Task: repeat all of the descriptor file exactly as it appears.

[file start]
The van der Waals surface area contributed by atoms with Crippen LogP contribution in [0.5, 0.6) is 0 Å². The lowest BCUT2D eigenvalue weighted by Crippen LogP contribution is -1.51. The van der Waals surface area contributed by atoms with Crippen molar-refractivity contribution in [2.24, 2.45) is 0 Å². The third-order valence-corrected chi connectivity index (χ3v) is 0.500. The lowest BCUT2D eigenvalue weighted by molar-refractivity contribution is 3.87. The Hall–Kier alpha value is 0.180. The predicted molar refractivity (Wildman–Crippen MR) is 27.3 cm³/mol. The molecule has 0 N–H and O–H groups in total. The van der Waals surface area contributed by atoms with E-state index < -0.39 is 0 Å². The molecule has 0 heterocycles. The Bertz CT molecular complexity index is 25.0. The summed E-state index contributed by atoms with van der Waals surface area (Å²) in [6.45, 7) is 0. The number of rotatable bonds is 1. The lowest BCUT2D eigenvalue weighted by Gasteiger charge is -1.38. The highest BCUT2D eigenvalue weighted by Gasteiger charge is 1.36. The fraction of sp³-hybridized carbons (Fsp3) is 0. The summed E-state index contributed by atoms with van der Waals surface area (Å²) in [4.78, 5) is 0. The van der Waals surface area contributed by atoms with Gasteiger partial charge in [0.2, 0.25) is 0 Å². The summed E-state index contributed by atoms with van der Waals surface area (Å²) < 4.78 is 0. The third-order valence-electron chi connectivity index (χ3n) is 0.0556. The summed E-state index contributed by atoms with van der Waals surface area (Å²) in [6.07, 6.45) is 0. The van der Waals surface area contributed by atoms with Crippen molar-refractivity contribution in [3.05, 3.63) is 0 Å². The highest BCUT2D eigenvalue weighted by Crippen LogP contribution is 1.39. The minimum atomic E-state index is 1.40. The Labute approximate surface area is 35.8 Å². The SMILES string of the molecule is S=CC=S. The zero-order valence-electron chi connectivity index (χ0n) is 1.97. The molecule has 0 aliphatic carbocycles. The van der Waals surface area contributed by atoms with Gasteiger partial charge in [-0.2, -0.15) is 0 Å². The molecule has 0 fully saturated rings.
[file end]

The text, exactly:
The van der Waals surface area contributed by atoms with Crippen LogP contribution in [0.5, 0.6) is 0 Å². The lowest BCUT2D eigenvalue weighted by Crippen LogP contribution is -1.51. The van der Waals surface area contributed by atoms with Crippen molar-refractivity contribution in [2.24, 2.45) is 0 Å². The third-order valence-corrected chi connectivity index (χ3v) is 0.500. The lowest BCUT2D eigenvalue weighted by molar-refractivity contribution is 3.87. The Hall–Kier alpha value is 0.180. The predicted molar refractivity (Wildman–Crippen MR) is 27.3 cm³/mol. The molecule has 0 N–H and O–H groups in total. The van der Waals surface area contributed by atoms with E-state index < -0.39 is 0 Å². The molecule has 0 heterocycles. The Bertz CT molecular complexity index is 25.0. The summed E-state index contributed by atoms with van der Waals surface area (Å²) in [6.45, 7) is 0. The number of rotatable bonds is 1. The lowest BCUT2D eigenvalue weighted by Gasteiger charge is -1.38. The highest BCUT2D eigenvalue weighted by Gasteiger charge is 1.36. The fraction of sp³-hybridized carbons (Fsp3) is 0. The summed E-state index contributed by atoms with van der Waals surface area (Å²) in [4.78, 5) is 0. The van der Waals surface area contributed by atoms with Gasteiger partial charge in [0.2, 0.25) is 0 Å². The summed E-state index contributed by atoms with van der Waals surface area (Å²) < 4.78 is 0. The third-order valence-electron chi connectivity index (χ3n) is 0.0556. The summed E-state index contributed by atoms with van der Waals surface area (Å²) in [6.07, 6.45) is 0. The van der Waals surface area contributed by atoms with Crippen molar-refractivity contribution in [3.05, 3.63) is 0 Å². The highest BCUT2D eigenvalue weighted by Crippen LogP contribution is 1.39. The minimum atomic E-state index is 1.40. The Labute approximate surface area is 35.8 Å². The SMILES string of the molecule is S=CC=S. The zero-order valence-electron chi connectivity index (χ0n) is 1.97. The molecule has 0 aliphatic carbocycles. The van der Waals surface area contributed by atoms with Gasteiger partial charge in [-0.2, -0.15) is 0 Å². The molecule has 0 fully saturated rings.